The Magisterial District in which the City of Hopkinsville is situated, and known as Hopkinsville Precinct No. 1, possesses little of interest outside of the city except the mere fact of its settlement. And this is usually the case. In most counties the history of the district, precinct or township in which the county seat is located centers in the town, leaving the remainder of the precinct barren of historical incidents.

The Magisterial District or Precinct of Hopkinsville lies in the central part of the county, and topographically and geologically partakes of the same nature of the best part of Christian. The north part of the precinct extends into the thin, broken country, but by far the larger part is of the limestone soil, underlaid by clay. The monotony is broken by gentle undulations, which rent al drainage wholly unnecessary.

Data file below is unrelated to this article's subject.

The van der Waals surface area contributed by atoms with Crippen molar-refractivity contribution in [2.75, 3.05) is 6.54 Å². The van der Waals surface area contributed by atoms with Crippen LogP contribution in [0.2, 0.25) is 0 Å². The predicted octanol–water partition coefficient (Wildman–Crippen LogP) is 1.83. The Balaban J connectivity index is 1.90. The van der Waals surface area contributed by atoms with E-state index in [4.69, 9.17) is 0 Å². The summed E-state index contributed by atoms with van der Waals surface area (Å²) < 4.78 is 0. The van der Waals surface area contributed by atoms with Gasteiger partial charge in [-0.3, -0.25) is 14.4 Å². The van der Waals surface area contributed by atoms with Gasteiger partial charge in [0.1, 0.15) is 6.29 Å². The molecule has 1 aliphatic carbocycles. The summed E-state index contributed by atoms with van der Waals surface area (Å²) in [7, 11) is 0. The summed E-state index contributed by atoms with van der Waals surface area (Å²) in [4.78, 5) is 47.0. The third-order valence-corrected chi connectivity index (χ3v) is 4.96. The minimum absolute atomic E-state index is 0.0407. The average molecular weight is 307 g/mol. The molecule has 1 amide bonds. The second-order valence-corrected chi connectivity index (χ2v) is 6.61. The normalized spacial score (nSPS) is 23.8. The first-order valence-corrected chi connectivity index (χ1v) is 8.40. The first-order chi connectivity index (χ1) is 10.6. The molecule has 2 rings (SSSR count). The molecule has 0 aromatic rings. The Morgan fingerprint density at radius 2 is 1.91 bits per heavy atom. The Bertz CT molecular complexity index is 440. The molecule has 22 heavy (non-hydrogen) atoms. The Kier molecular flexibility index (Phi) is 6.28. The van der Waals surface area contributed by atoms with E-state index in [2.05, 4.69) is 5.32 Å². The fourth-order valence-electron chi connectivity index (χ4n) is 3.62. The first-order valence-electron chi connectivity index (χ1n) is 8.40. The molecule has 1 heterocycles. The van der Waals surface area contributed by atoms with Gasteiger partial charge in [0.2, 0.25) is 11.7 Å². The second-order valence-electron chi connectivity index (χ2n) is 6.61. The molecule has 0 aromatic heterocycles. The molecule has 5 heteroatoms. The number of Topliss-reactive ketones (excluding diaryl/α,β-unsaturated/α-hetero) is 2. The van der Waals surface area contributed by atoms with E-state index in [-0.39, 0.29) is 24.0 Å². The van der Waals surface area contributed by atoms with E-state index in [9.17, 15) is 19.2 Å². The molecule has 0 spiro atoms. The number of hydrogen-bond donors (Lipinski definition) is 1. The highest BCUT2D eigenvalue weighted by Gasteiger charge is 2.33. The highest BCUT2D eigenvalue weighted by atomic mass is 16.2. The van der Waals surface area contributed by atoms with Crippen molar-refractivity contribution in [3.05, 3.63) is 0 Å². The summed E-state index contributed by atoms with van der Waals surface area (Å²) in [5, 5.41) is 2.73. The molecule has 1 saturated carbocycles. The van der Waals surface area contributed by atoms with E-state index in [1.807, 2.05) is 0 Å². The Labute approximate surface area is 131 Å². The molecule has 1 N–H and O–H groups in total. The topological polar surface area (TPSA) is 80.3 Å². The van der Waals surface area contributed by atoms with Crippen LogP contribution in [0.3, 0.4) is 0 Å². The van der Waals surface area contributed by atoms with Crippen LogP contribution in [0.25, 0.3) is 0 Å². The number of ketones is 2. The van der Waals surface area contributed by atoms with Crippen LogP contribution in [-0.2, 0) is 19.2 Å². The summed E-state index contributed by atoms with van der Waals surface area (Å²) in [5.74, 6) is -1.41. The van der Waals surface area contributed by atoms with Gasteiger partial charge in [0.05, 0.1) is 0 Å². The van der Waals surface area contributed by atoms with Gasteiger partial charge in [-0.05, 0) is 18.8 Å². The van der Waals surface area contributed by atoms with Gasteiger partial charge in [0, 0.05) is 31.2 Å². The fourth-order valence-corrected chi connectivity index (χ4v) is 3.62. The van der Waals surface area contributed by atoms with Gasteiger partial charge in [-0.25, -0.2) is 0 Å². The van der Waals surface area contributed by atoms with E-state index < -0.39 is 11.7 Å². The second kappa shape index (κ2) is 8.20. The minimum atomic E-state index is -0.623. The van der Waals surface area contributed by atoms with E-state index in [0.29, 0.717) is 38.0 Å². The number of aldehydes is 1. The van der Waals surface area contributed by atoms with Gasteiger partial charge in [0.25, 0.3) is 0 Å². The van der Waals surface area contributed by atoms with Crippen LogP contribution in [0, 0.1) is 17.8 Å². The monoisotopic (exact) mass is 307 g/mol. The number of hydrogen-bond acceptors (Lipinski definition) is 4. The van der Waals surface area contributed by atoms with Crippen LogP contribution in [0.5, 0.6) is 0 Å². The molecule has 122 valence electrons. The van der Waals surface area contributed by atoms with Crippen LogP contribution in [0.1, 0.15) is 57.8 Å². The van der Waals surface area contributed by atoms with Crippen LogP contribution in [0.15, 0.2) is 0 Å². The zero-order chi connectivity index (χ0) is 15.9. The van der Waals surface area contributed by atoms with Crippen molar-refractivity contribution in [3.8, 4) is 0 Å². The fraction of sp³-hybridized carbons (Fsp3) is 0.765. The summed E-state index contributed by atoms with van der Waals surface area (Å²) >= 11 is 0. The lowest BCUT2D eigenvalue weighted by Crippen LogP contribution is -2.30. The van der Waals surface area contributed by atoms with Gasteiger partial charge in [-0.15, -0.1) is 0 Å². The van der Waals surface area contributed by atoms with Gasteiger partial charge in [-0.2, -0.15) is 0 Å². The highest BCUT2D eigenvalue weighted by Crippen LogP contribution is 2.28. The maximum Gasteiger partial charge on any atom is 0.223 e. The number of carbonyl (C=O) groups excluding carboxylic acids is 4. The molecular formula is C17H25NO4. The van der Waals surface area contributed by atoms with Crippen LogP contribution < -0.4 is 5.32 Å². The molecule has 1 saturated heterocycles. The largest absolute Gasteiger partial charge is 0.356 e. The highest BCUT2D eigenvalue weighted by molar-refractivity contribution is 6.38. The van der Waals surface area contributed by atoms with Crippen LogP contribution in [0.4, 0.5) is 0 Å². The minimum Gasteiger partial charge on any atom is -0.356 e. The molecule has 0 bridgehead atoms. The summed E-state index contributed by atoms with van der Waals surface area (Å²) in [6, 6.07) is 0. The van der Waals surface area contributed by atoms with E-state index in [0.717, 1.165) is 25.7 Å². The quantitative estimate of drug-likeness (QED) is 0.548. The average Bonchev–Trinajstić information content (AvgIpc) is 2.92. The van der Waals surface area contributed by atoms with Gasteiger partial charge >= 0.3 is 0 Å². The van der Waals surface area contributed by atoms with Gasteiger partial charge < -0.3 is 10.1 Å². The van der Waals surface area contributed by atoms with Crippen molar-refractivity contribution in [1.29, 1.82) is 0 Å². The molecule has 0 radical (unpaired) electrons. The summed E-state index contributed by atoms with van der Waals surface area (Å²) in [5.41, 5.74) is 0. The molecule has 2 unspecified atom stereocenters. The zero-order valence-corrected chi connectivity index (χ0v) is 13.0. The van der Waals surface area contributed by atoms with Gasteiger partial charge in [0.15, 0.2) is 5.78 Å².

Two branches of Little River meanander southward through the precinct, and unite in the extreme south part; there are no other streams of any note. A large portion of the precinct was originally ” barrens,” but the north part and along Little Rive produced considerable fine timber. It has Hamby and Fruit Hill Precincts on the north, Mount Vernon and Casky Precincts on the east, Longview and Lafayette Precincts on the south, and Union Schoolhouse Precinct on the west. The early settlement of Hopkinsville Precinct in connection with the city has already been briefly given, and other allusions to the precinct will be made as we progress with our sketch of Hopkinsville, though, as already stated, there is little of interest beyond the fact of its settlement.